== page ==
Accounting for 21st century polygonal tundra vegetation changes, and consequent effects on surface energy budgets, slows increases in active-layer deepening.
University of Alberta and Berkeley Lab researchers used a mechanistic three-dimensional (3D) ecosystem model (ecosys) to project how vegetation cover changes in polygonal tundra will interact with soil temperatures and active-layer dynamics (Grant et al. 2019). The model was shown to very accurately match a wide range of Next-Generation Ecosystem Experiments (NGEE)–Arctic observations at the Utqiagvik, Alaska, site. Vegetation and landscape-scale hydrology strongly affect surface energy budgets and thereby active-layer deepening, implying that land models must accurately represent these processes in 21st century simulations.
Current land models applied for large-scale assessments of permafrost dynamics have poorly represented many of the processes known to affect these dynamics. In this study, the research team used a mechanistic 3D model to explore the roles that vegetation changes and landscape-scale hydrology over the coming decades will have on soil thermal dynamics. Research results point toward the importance of representing vegetation dynamics (e.g., density and composition) and hydrology at relevant spatial scales, and that doing so will result in smaller changes to soil temperatures and active-layer deepening.
Model projections of permafrost thaw during the next century diverge widely. This study used ecosys to examine how climate change will affect permafrost thaw in a polygonal tundra at Utqiagvik (formerly Barrow), Alaska. The model was tested against observed diurnal and seasonal variation in energy exchange, soil heat flux, soil temperature (Ts) and active-layer depth (ALD), and interannual variation in observed ALD from 1991 to 2015. During Representative Concentration Pathway (RCP) 8.5 scenario climate change from 2015 to 2085, increases in air temperature and precipitation altered energy exchange by increasing the leaf area index (LAI) of dominant sedge relative to that of moss. Increased carbon dioxide concentrations and sedge LAI imposed greater stomatal control of transpiration and reduced soil heat fluxes, slowing soil warming, limiting increases in evapotranspiration, and thereby causing gradual soil wetting. Larger landscape drainage slowed ALD increases. The predicted rates are closer to those derived from current studies of warming impacts in the region, but were smaller than those of earlier modeling studies, primarily because they did not account for vegetation changes. Therefore, accounting for climate change effects on vegetation density and composition, and consequent effects on surface energy budgets, will cause slower increases in active-layer deepening over the 21st century.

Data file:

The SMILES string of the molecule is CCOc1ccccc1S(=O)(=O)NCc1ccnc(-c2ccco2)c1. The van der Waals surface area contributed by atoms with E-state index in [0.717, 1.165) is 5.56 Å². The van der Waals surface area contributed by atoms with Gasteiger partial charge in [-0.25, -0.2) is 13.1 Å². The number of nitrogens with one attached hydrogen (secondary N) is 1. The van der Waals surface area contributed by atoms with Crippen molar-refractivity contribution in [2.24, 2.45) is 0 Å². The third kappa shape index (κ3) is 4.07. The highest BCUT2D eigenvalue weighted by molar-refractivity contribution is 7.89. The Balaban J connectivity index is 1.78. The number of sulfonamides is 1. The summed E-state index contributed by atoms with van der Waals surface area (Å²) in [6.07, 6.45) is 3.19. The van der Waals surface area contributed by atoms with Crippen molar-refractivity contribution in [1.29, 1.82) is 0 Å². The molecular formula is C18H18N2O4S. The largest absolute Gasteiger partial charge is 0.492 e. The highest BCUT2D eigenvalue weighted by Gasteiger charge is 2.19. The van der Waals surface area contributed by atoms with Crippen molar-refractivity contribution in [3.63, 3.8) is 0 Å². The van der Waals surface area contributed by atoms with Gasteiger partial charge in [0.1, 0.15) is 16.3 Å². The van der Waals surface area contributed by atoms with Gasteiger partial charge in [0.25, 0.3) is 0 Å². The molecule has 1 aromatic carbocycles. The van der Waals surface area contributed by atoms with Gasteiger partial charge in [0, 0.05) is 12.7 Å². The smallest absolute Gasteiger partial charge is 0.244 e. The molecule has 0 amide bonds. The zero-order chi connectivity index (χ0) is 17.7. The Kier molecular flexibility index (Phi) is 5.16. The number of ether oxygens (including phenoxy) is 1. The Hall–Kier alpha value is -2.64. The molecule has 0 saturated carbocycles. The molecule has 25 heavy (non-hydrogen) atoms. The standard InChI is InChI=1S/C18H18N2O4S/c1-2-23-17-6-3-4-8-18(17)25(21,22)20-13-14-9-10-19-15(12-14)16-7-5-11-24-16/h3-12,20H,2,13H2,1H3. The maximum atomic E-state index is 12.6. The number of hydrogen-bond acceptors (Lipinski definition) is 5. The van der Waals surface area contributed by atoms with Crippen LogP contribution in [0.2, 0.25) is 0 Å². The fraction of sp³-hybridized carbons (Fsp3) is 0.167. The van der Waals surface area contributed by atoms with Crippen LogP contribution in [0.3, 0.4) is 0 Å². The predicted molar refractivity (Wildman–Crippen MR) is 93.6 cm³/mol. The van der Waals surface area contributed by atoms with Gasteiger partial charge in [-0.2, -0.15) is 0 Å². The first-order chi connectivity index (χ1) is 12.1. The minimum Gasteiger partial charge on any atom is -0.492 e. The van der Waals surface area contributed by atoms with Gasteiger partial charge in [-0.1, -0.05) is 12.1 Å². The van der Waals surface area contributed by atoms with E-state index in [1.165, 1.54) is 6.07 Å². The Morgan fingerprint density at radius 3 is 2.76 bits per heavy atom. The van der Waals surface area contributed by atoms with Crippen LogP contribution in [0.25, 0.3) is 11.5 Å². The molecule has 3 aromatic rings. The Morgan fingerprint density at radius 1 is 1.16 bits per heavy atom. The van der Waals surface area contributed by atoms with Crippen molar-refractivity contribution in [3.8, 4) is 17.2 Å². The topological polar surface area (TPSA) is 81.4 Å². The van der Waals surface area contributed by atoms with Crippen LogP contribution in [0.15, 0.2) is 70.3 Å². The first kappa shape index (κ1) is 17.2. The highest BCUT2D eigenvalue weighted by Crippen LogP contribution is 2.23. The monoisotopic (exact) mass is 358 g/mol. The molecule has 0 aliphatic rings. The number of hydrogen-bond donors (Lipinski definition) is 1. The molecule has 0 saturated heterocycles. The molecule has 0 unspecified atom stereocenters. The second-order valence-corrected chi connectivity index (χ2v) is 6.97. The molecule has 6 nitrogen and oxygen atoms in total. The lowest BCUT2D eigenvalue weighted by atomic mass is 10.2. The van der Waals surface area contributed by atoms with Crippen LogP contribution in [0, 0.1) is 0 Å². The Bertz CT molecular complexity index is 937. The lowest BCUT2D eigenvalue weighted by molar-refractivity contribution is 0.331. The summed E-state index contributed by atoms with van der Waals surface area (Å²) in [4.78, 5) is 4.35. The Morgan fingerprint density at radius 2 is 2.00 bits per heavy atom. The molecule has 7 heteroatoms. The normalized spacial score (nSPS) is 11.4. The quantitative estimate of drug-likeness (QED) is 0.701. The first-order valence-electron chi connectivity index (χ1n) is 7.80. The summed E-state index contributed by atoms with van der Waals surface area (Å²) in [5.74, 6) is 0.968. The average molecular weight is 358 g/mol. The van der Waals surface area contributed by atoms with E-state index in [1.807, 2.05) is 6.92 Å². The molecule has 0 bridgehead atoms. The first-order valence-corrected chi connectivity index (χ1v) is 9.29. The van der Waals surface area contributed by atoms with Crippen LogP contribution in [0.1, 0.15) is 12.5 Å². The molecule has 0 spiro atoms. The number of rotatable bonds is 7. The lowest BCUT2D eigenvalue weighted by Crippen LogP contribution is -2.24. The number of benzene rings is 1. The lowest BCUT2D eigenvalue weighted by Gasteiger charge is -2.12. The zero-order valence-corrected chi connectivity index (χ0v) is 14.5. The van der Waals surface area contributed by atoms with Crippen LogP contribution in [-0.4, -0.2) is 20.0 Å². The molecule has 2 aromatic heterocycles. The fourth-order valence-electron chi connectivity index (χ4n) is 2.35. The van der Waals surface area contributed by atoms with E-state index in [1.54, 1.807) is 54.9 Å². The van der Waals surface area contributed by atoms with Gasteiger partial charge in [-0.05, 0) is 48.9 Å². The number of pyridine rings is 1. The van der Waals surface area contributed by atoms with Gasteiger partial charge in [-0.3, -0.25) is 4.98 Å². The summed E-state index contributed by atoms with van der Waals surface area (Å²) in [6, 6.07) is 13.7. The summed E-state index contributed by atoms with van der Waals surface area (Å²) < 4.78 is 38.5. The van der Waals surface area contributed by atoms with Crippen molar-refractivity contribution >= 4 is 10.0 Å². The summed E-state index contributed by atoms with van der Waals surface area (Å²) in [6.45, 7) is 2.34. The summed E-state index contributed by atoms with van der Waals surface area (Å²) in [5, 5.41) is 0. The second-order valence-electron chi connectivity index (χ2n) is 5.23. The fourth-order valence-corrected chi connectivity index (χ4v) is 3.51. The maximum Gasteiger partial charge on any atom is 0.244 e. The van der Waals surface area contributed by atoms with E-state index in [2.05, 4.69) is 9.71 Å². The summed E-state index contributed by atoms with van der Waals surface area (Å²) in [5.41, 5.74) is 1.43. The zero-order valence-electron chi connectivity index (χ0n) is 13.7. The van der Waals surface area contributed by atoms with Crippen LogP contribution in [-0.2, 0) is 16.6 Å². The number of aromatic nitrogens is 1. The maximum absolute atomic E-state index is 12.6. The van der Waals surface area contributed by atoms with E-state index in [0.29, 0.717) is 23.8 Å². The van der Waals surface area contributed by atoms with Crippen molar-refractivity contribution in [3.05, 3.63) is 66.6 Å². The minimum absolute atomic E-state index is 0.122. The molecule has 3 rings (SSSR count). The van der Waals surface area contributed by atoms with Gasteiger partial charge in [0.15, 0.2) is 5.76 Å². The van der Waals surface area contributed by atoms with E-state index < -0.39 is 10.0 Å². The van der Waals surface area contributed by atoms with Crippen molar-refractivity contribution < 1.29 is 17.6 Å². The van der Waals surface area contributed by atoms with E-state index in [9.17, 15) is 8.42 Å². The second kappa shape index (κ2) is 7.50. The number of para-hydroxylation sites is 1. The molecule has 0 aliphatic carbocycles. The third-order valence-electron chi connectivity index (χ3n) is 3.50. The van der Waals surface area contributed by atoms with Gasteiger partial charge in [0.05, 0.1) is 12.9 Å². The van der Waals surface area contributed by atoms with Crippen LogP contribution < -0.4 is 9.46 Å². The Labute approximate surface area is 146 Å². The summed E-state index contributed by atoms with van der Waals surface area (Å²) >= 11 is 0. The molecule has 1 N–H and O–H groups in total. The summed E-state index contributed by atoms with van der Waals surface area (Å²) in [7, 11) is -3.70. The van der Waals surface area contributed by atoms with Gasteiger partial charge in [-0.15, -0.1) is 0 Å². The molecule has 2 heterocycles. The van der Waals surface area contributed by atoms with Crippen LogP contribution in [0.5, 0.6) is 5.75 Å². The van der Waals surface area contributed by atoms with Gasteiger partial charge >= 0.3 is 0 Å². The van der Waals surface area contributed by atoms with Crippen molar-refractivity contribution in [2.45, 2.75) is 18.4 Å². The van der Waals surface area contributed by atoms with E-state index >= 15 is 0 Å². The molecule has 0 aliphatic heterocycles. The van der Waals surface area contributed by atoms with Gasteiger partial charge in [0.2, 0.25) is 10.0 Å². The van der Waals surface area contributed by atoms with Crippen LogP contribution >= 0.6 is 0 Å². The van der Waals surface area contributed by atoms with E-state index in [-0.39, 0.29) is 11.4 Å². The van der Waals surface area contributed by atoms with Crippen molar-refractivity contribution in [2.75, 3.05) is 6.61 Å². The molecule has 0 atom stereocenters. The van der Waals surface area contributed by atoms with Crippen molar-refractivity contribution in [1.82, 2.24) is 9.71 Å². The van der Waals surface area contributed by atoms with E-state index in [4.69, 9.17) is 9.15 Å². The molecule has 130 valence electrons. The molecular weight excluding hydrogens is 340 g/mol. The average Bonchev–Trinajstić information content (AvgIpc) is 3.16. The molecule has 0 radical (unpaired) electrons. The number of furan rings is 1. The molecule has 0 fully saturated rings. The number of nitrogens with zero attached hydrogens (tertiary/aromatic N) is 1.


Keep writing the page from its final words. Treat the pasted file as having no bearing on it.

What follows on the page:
BER Program Manager
U.S. Department of Energy Office of Science, Office of Biological and Environmental Research
Climate and Environmental Sciences Division (SC-23.1)
Terrestrial Ecosystem Science
William J. Riley
Lawrence Berkeley National Laboratory
Berkeley, CA 94720
This research was supported by the Office of Biological and Environmental Research, within the U.S. Department of Energy Office of Science, under Contract No. DE-AC02-05CH11231 as part of the Next-Generation Ecosystem Experiments (NGEE)–Arctic project.
Grant, R. F., Z. A. Mekonnen, and W. J. Riley. "Modelling climate change impacts on an Arctic polygonal tundra. Part 1: Rates of permafrost thaw depend on changes in vegetation and drainage." Journal of Geophysical Research-Biogeosciences 124(5), 1308–22 (2019). [DOI:10.1029/2018JG004644]
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